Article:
The 8 Restaurant at Grand Lisboa Hotel at Macau is the first and only Chinese restaurant in Macau to be awarded three Michelin stars. It has retained the stars for five consecutive years. They serve a mix of Cantonese and Huaiyang cuisines with 150 dishes as well as 40 hand-made dim sum made a la minute at lunch. It The chef, Joseph Tse, has 47 years of culinary experience working in hotel restaurants including Sheraton Imperial Kuala Lumpur, and Mandarin Oriental Hong Kong. Some of the restaurant’s signature dishes include the classic Chinese dish Buddha Jumps Over the Wall; stir-fried Australian lobster; suckling pig stuffed with fried rice; and char siew bbq pork.
Amuse-bouche: abalone and braised pork belly
The auspiciously named restaurant–“8” and “prosperity” are homonyms in Cantonese–uses the figure 8 and goldfish (another symbol of prosperity) motifs throughout the decor of the restaurant; it is designed by Hong Kong designer Alan Chan. A stunning and impressive marbled walkway with water curtains at the sides opens to an exclusive enclave of luxury. Even though it was full house when I was there (reservations highly recommended), the tables are placed far apart that it feels like you have the entire restaurant to yourself. They assigned an English-speaking server to me, an Indian man by the name of Vindoo, so handsome that I fell in love with him a little.
Among their roasted items, their char siew is their signature but since I ordered the bun, I thought I should go for their suckling pig and roast pork combo (260MOP). I was impressed by neither although they were up to par. The suckling pig by itself is too salty so you should wrap it with a coin-sized bun with sweet sauce and sugar. The combination transforms the pig into a more complex and layered dish. The roast pork siew yuk is nice but nothing extraordinary. It has a good proportion of fats and meat; and the skin is crackling. But you can get this anywhere else.
The har gow (3 pieces, 84MOP) comes in the shape of a goldfish, the auspicious motif of the decor. You may think that this is gimmicky and it may be, but it is also delicious. The skin looks deceivingly thick but it is in fact very thin and smooth. The filling consists of South Pacific New Caledonian wild Cristal blue shrimp, which is harvested once a year. There is a miraculously smokey flavour to the har gow, so smokey in fact it may choke you a little to bring you tears of joy. This is a dish worthy of 3 stars.
Continuing on the animal theme, the char siew bao (3 pcs, 66MOP) may again appear gimmicky but the spikes of the hedgehog create texture to the bun but make the skin thick. In addition, giving it more texture, the bun is also pan-fried at the bottom, like those Japanese gyozas where the juices leak to form a caramelised surface. The smokey char siew itself is more savoury than sweet and in Singapore, we eat sweet char siew. There is a nice aftertaste here, almost wine-like: is it Chinese wine? Outstanding.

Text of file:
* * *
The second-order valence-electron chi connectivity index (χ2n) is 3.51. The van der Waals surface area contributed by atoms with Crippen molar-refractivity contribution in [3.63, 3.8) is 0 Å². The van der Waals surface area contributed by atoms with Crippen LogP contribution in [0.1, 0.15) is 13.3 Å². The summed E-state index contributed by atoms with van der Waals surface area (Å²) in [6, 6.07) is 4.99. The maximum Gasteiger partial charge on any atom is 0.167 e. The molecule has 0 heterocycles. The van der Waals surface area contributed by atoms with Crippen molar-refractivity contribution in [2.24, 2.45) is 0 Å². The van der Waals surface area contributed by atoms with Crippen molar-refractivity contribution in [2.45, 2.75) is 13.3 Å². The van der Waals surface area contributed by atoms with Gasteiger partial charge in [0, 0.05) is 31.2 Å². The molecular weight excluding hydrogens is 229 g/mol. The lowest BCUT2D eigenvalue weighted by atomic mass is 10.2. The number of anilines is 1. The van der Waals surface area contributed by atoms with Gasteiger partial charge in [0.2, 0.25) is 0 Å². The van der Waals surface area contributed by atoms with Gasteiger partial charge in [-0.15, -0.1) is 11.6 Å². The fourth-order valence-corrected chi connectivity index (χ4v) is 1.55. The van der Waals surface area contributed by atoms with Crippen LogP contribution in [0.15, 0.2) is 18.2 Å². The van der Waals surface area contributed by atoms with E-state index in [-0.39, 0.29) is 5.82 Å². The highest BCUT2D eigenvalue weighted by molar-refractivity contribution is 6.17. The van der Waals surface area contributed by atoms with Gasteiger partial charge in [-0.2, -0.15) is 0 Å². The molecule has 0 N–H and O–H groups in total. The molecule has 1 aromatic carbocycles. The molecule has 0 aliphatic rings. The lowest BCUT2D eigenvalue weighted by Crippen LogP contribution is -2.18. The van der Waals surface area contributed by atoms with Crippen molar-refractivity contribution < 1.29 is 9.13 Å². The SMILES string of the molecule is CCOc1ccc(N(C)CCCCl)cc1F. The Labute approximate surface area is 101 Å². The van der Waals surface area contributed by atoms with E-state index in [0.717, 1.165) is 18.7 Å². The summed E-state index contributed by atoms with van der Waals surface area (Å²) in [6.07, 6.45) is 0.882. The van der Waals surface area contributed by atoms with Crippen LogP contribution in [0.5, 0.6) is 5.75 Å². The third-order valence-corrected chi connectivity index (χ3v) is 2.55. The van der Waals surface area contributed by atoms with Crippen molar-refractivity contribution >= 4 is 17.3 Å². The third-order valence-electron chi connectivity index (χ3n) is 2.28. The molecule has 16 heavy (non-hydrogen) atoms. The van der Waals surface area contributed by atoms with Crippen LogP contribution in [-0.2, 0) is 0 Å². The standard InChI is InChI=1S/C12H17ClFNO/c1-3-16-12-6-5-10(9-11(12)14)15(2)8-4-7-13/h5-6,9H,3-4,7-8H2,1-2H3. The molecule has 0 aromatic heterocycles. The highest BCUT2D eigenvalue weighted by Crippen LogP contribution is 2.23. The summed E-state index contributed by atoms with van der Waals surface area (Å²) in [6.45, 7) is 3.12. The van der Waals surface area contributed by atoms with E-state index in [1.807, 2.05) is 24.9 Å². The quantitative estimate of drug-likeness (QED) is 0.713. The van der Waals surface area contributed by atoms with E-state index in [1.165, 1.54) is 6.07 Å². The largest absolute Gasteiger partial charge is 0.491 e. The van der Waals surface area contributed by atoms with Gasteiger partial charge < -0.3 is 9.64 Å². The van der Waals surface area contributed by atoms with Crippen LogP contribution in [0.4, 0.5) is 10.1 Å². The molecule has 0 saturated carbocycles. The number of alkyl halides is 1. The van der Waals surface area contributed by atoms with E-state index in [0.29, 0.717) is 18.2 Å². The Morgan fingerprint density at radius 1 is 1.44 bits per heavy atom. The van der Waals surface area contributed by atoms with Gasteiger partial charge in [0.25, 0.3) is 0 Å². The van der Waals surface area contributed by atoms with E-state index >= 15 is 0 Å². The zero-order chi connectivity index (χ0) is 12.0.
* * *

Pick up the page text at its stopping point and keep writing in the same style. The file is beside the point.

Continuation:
I did not like the curry crab tart (3 pcs, 66MOP). They use a sweet curry to mix with crab meat, which is confusing; the sweet curry clashes with the natural sweetness of the crab, and their overall texture is mushy, almost puree-like. Fortunately, the tart shells are fantastic. They are flakey but firm and can hold the moist filling without breaking.
One of their signature dishes, steamed garoupa fillet (360MOP), is superb. The fish is extremely fresh and has a great firm texture. It is paired with crispy grains of black bean and garlic; and a very thick stock reduced from chicken and ham. It is difficult to present a delicious fish dish–Western or Eastern–because there are only that many things you can do to a fish, but here, the combination adds flavour to the fish but doesn’t overpower the delicate taste. Excellent.
I was too full but they gave a complimentary Hong Kong milk tea and Portuguese egg tart which is superb. The tea is not too sweet and the egg tart is flaky but firm.
On the whole, the meal is first class… but I came with the expectation of a 3 Michelin starred meal. As you may know, it is extremely difficult to receive 3 stars and I expected to be blown away. While I was slightly let down, this meal is objectively speaking excellent. I paid 940MOP for one person.
Note: there is a dress code: smart casual. Meaning no open-toed footwear (sandals, slippers, etc), no sleeveless tees, and no shorts (long pants/jeans only).
The 8 Restaurant
Macau, Grand Lisboa 2nd Floor, 2-4 Avenida de Lisboa
tel: +853 8803 7788
Lunch M – Sat 11.30am – 2.30pm, Sun & PH 10am – 3pm; Dinner 6.30pm – 10.30pm
Value / Price: 6/10
Decor / Ambience: 10/10
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Written by Dr. A. Nathanael Ho.